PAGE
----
“While consumer-facing digital health solutions are gaining traction, the most impactful innovations for Saudi Arabia’s healthcare transformation will likely be non-clinical and support service applications,” Kheiri said.

He explained that tech enablement in these areas can significantly improve automation, transparency, and efficiency, especially as government health systems are corporatized and expected to adhere to private-sector-like operating principles.

Through a digital health revolution, the Kingdom has pioneered telemedicine and e-health services, transcending geographical barriers to enhance patient care. 

The inauguration of the SEHA Virtual Hospital in 2022 exemplifies Saudi Arabia’s commitment to leveraging technology for the greater good, enabling virtual consultations and remote surgeries to reach even the farthest communities.

“Cross-border collaboration in healthcare and life sciences holds immense potential for the IMEA region,” Kheiri said.

He continued: “Saudi Arabia’s advancements can act as a catalyst, particularly in areas like life sciences localization and medical tourism. By working together, countries can leverage each other’s strengths, minimize duplication of efforts, and achieve greater success on the global stage.”

The Arthur D. Little partner believes that localization has always been a topic of great importance in ensuring the long-term sustainability and self-reliability of the sector. 

“The real opportunity resides in the emerging areas for biotech and genetic based services where the playing field is less loaded in favor of established and traditional pharma and other technologies suppliers,” Kharbanda added.

Challenges and opportunities

Despite the strides it is making in the healthcare sector, Saudi Arabia faces challenges, including the deployment and operations of capacity in low-density population zones.

“No capacity in any health system will be sufficient to meet the demand unless people take better care of their wellness and participate in the system by bringing greater accountability for their health,” Arthur D. Little said.

Therefore, the challenge is to develop systems where awareness, education, and greater participation lead to a more efficient health system. 

The top official noted that outside of the urban centers, there is a greater need to engage people in health management through a more vibrant community-based engagement and health management. 

“We see significant advancements in medical technologies and new therapies, the challenge will be to adapt the system to these requirements to take into account novel funding approaches, technologies, and an ecosystem capable of fostering and adopting these innovations,” Kharbanda explained.

However, the Kingdom remains resolute in its pursuit, with plans to privatize segments of the healthcare sector and localize pharmaceutical production, heralding new opportunities for growth and innovation.

Vikas Kharbanda, Partner and Healthcare practice Lead at Arthur D. Little, Middle East. Supplied

Insurance industry integration

Alongside its healthcare advancements, Saudi Arabia’s insurance industry is experiencing rapid growth. 

Projected to reach $22 billion by 2028, with a compound annual growth rate of 5.2 percent, the sector is primarily driven by the health and motor segments, accounting for 86 percent of overall gross written premiums. 

Despite expectations of normalization in growth starting from 2024, the industry has witnessed substantial expansion. 

Moreover, the creation of almost 4,000 new healthcare jobs through the signing of eight memorandums of understanding valued at $1.07 billion in October with international and local companies further demonstrates Saudi Arabia’s commitment to enhancing its healthcare sector.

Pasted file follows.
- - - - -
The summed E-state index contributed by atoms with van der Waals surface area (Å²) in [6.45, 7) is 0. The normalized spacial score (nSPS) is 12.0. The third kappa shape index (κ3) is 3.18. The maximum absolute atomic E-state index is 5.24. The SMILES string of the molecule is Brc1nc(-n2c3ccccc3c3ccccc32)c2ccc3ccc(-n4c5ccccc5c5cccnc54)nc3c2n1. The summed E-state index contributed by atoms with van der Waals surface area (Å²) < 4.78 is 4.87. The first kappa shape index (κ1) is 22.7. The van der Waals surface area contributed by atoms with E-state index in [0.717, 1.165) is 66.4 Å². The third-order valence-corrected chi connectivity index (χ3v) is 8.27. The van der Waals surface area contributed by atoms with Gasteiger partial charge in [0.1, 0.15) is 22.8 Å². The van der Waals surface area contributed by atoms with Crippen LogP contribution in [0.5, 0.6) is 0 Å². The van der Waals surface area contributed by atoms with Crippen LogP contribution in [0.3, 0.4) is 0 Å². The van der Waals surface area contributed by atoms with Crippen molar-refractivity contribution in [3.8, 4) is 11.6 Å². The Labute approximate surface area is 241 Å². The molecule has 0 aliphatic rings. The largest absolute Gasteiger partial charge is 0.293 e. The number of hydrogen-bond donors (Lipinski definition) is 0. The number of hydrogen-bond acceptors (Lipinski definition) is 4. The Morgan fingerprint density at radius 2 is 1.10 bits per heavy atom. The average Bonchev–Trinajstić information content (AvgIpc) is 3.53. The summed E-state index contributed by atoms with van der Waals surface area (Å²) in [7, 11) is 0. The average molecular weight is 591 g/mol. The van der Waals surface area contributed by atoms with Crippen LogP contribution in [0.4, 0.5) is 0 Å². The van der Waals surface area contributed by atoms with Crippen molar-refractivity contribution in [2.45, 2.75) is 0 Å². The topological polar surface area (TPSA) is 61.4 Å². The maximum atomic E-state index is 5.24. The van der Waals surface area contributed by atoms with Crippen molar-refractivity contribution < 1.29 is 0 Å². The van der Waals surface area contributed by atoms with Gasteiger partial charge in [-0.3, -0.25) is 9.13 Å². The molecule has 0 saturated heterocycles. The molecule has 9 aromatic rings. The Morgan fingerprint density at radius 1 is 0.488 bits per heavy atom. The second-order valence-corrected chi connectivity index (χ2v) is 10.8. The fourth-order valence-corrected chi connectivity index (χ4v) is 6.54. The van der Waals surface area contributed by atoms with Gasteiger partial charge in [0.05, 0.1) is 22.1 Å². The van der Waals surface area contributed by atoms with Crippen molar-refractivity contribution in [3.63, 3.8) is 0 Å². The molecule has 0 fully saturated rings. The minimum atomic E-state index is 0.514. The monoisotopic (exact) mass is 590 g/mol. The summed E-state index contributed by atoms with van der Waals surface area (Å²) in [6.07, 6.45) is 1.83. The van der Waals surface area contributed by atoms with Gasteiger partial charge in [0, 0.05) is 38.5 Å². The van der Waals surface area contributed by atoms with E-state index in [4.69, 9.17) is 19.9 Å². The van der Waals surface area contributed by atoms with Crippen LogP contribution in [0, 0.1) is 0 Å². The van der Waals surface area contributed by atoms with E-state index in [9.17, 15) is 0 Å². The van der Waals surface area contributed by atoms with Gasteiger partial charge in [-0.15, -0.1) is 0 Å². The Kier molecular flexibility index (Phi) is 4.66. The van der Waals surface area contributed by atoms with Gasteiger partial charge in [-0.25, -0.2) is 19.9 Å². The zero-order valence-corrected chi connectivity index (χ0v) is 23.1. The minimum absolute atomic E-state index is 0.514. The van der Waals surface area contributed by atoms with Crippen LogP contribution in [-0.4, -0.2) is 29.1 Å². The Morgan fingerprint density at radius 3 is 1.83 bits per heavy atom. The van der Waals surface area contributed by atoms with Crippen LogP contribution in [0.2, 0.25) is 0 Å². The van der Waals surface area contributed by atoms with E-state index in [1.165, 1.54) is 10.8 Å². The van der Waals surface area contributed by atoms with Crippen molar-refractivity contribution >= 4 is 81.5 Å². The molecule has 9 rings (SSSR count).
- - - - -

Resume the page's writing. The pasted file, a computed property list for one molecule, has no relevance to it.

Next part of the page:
These agreements aim to facilitate self-sufficiency in the healthcare sector by localizing the supply chain for advanced medical devices, thereby generating 3,800 job opportunities within the Kingdom. 

“With a strategy centered on the growth of private providers, there has, in parallel, been tremendous focus on the growth of the private insurance sector as well,” Kharbanda emphasized.

He added: “The GWP (gross written premium) for the health insurance market in the Kingdom has grown by almost 50 percent over the last six years, with nearly 25 percent growth being achieved in 2022. This clearly demonstrates the increasing penetration levels for health insurance in the Saudi market.”

GWP is the total amount of money an insurer collects from its customers in exchange for insurance policies. 

The mandatory health insurance program, along with economic growth driving workforce expansion, is expected to further boost the health insurance market, according to the top official.

“What would be very interesting is to explore models for supporting a greater collaboration in private and public health financing to allow more choices for patients to shift between public and private providers through an episode and enhance access to services while gradually re-aligning the whole health financing model with more outcome-based and value centric schemes,” Kharbanda suggested.

Looking to the future

As Saudi Arabia continues to develop healthcare financing, the future holds promising prospects for collaboration between public and private sectors.

Business can help accelerate healthcare innovation and accessibility, according to Oliver Wyman’s partner.

“Public-private partnerships and other forms of private sector engagement can help address existing ecosystem gaps and also support planned enhancement to the care continuum,” Kheiri said.

Establishing clear collaboration models, aligning incentives, and balanced risk-sharing will be essential for success, he noted.

The Kingdom has embarked on a journey of reforms within the health system that aims to achieve changes in a time that is unprecedented in many ways. 

“This presents a unique opportunity for Saudi Arabia to become a case study of how health reforms can be carried out in an inclusive, ambitious, and comprehensive fashion,” Kharbanda noted.

This transformation happens when the underlying medicinal science and technologies go through a very rapid evolution, he explained, adding “this also presents a unique opportunity for Saudi Arabia to demonstrate the ability to transform an existing health system and construct a future health system centered on wellness, digitalization, and people-centric health management rather than patient-centric care delivery.”